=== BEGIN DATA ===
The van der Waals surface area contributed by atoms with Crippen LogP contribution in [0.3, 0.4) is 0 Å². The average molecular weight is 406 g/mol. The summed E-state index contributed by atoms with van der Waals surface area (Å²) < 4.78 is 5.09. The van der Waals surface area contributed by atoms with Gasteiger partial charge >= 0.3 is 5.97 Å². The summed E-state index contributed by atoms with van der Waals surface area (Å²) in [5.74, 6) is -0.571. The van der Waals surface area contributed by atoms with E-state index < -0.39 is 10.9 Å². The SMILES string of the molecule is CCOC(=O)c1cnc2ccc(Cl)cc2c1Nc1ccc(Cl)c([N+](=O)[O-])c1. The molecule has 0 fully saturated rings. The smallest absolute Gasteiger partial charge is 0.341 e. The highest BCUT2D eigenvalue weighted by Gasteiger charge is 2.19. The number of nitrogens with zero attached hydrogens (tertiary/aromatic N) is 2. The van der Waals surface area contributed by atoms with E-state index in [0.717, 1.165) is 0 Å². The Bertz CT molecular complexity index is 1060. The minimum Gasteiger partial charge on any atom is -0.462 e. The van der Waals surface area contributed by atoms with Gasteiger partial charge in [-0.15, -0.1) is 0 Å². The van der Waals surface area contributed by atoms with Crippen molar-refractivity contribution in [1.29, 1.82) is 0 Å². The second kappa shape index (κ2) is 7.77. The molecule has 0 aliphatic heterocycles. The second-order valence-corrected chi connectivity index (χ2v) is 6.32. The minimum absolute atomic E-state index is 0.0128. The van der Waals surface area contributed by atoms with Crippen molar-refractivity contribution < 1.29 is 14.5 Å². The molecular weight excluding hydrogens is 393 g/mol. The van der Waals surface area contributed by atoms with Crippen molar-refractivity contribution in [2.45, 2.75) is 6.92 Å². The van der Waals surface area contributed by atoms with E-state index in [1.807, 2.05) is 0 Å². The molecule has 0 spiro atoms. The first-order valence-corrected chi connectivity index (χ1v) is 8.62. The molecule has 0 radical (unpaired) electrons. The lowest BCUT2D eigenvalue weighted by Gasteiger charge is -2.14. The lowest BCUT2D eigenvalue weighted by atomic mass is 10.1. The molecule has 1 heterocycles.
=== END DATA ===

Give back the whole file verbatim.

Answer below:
The van der Waals surface area contributed by atoms with Crippen LogP contribution in [0.3, 0.4) is 0 Å². The average molecular weight is 406 g/mol. The summed E-state index contributed by atoms with van der Waals surface area (Å²) < 4.78 is 5.09. The van der Waals surface area contributed by atoms with Gasteiger partial charge >= 0.3 is 5.97 Å². The summed E-state index contributed by atoms with van der Waals surface area (Å²) in [5.74, 6) is -0.571. The van der Waals surface area contributed by atoms with E-state index < -0.39 is 10.9 Å². The SMILES string of the molecule is CCOC(=O)c1cnc2ccc(Cl)cc2c1Nc1ccc(Cl)c([N+](=O)[O-])c1. The molecule has 0 fully saturated rings. The smallest absolute Gasteiger partial charge is 0.341 e. The highest BCUT2D eigenvalue weighted by Gasteiger charge is 2.19. The number of nitrogens with zero attached hydrogens (tertiary/aromatic N) is 2. The van der Waals surface area contributed by atoms with E-state index in [0.717, 1.165) is 0 Å². The Bertz CT molecular complexity index is 1060. The minimum Gasteiger partial charge on any atom is -0.462 e. The van der Waals surface area contributed by atoms with Gasteiger partial charge in [-0.15, -0.1) is 0 Å². The van der Waals surface area contributed by atoms with Crippen molar-refractivity contribution in [1.29, 1.82) is 0 Å². The second kappa shape index (κ2) is 7.77. The molecule has 0 aliphatic heterocycles. The second-order valence-corrected chi connectivity index (χ2v) is 6.32. The minimum absolute atomic E-state index is 0.0128. The van der Waals surface area contributed by atoms with Crippen molar-refractivity contribution < 1.29 is 14.5 Å². The molecular weight excluding hydrogens is 393 g/mol. The van der Waals surface area contributed by atoms with Crippen molar-refractivity contribution in [2.45, 2.75) is 6.92 Å². The van der Waals surface area contributed by atoms with E-state index in [1.807, 2.05) is 0 Å². The molecule has 0 spiro atoms. The first-order valence-corrected chi connectivity index (χ1v) is 8.62. The molecule has 0 radical (unpaired) electrons. The lowest BCUT2D eigenvalue weighted by Gasteiger charge is -2.14. The lowest BCUT2D eigenvalue weighted by atomic mass is 10.1. The molecule has 1 heterocycles.